Important lessons from Nauru

Published 06 February 2018

The University of New England is helping to bring stability and growth to Nauru by equipping its first generation of internationally-qualified teachers with a teaching degree customised to the needs of the Pacific nation.

Up until recently, the nation’s 10 schools were almost entirely staffed by expatriate teachers. Since 2013, the UNE Nauru Teacher Education Project has supported 26 Nauruans to gain a degree-level qualification and a further 20 will start work as teachers over the next two years.

Led by Associate Professor Pep Serow and Professor Neil Taylor, the UNE team created two new internationally recognised qualifications – the two-year Associate Degree in Teaching (Pacific focus) and two-year Bachelor of Education (Pacific focus) – to provide pre- and in-service training for teachers from early childhood to secondary. With the support of the Nauruan Department of Education and funding from the Australian Department of Foreign Affairs and Trade, the team also developed and introduced a national mathematics curriculum.

Associate Professor Serow said the teacher training is tailored specifically to the needs of Nauruan teachers, and includes units unique to their schools, which commonly include multi-lingual students, asylum seekers and refugees.

“UNE is skilled at delivering education online but for it to be effective on Nauru we realised we needed an in-depth understanding of the trainee teachers, their motivations and the day-to-day environmental, cultural and community factors influencing their studies,” she said. “Teachers on Nauru work in a very challenging environment, but we’ve shown that qualified teachers and role models can come from within their own community.”

All but four weeks of the teacher training – for professional experience in Armidale schools – is delivered on Nauru. But Pep said working on the remote island has not been without its challenges. Initially, students had no physical campus, Internet and electricity connections were unreliable, and all learning materials had to be brought in.

“Many of our trainee teachers had received only basic secondary schooling or had been out of the school system for years; most are pioneers, as the first in their family to study at university,” Pep said. “We have got to know them personally and connected with their families, because their family and community play a vital role in supporting them to complete. Some women have had one, two and three children throughout their studies. It’s a relationship that has become so close that children from two families have been named after UNE team members!”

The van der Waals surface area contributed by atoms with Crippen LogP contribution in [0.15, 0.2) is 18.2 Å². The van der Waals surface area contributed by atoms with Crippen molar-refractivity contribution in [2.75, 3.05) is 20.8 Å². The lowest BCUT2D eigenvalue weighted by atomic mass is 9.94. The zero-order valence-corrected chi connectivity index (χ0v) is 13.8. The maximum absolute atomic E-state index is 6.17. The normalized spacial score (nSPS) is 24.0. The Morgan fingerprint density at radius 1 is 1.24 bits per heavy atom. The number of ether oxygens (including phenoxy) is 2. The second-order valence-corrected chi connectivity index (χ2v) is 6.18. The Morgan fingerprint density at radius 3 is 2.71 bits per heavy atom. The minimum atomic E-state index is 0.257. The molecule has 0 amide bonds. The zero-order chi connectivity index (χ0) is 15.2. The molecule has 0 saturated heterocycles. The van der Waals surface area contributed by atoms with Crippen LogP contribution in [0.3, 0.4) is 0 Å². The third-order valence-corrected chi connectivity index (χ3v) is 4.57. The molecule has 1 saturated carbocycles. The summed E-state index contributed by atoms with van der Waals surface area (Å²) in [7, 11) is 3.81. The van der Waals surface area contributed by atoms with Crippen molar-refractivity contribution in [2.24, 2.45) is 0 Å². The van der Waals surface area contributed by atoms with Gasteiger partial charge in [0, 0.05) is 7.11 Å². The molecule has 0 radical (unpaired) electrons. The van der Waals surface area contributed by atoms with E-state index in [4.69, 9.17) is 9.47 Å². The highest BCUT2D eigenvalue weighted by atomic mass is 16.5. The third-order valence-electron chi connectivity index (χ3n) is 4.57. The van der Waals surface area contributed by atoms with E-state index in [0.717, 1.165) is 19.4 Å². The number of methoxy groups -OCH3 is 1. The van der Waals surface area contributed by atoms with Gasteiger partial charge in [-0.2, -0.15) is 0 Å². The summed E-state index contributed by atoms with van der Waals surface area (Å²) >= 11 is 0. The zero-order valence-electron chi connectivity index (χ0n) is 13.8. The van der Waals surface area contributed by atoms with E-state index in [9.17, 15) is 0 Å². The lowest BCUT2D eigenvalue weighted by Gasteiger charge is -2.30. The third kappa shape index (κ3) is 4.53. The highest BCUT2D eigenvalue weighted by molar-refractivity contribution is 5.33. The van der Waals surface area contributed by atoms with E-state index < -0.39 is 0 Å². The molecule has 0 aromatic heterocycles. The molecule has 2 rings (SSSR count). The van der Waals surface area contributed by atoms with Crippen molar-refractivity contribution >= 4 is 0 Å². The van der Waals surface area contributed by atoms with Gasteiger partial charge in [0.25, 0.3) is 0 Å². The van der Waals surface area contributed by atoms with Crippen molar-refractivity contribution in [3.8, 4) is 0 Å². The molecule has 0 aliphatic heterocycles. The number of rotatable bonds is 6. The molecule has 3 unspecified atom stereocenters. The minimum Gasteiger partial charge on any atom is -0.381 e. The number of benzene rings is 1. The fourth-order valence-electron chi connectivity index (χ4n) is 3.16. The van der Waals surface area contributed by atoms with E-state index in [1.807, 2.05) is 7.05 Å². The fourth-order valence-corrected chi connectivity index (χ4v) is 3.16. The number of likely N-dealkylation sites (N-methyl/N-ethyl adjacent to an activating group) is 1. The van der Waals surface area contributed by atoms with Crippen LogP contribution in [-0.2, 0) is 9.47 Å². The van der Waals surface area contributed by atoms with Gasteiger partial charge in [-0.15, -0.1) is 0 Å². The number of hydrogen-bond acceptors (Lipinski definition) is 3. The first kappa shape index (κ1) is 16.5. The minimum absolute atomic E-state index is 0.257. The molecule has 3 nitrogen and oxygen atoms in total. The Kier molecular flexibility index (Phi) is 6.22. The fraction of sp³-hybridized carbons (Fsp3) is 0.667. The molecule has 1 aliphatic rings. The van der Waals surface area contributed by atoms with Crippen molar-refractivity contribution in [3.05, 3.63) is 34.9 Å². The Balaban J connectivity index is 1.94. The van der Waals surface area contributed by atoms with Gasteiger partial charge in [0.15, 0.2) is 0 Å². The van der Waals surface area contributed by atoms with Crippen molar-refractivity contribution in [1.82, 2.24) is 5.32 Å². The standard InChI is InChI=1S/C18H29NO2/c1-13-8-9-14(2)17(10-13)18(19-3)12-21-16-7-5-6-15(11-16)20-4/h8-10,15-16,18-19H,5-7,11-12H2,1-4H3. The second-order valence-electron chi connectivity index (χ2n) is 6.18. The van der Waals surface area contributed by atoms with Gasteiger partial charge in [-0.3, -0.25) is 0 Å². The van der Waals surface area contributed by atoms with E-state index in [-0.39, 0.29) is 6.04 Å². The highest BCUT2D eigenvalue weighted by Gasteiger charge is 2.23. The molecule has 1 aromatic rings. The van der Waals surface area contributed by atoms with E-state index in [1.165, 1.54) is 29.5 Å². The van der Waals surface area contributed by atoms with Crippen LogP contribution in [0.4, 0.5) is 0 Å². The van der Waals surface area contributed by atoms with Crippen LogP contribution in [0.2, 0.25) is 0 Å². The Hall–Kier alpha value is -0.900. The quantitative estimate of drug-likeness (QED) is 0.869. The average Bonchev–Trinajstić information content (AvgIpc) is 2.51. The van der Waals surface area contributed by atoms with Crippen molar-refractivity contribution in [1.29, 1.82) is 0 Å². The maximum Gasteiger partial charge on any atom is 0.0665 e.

State-of-the-art IT equipment has been installed in a dedicated learning space in Nauru Secondary School and improved networking capabilities ensure the online delivery of all tutorials and group collaboration with UNE’s domestic students. Two full-time UNE lecturers are based on the island for 10 months of the year, and students have the support of two UNE-based support lecturers and an academic mentor.

“The UNE team hosts regular Nauruan Community Network events, where students share their learning with the community, and we’ve worked hard to build respect and responsibility on both sides,” Pep said. “The biggest advantage of our program is that it has facilitated equity and access to education for people who would have been unable to relocate to Australia – like one of our teachers, who has six children. By educating Nauruan teachers locally and increasing teacher quality, the project is contributing to the development of local role model teachers, who will inspire more school leavers to become teachers and the Nauruan community to become lifelong learners.”

Their commitment and dedication has earned the UNE team members in 2017 – Associate Professor Pep Serow, Professor Neil Taylor, Dr Terry Sullivan, Dianne Smardon, Jodana Tarrant, Dr Greg Burnett, Ellen Nyberg, Emily Angell and Madeline Fussell – a UNE Teaching Excellence Citation for Outstanding Contribution to Student Learning.

What started as a two-year project has blossomed into a six-year partnership with the people of Nauru that challenges the very nature of aid-funded international scholarships. Lessons learned by the UNE team are now being applied in another Pacific country – Tuvalu.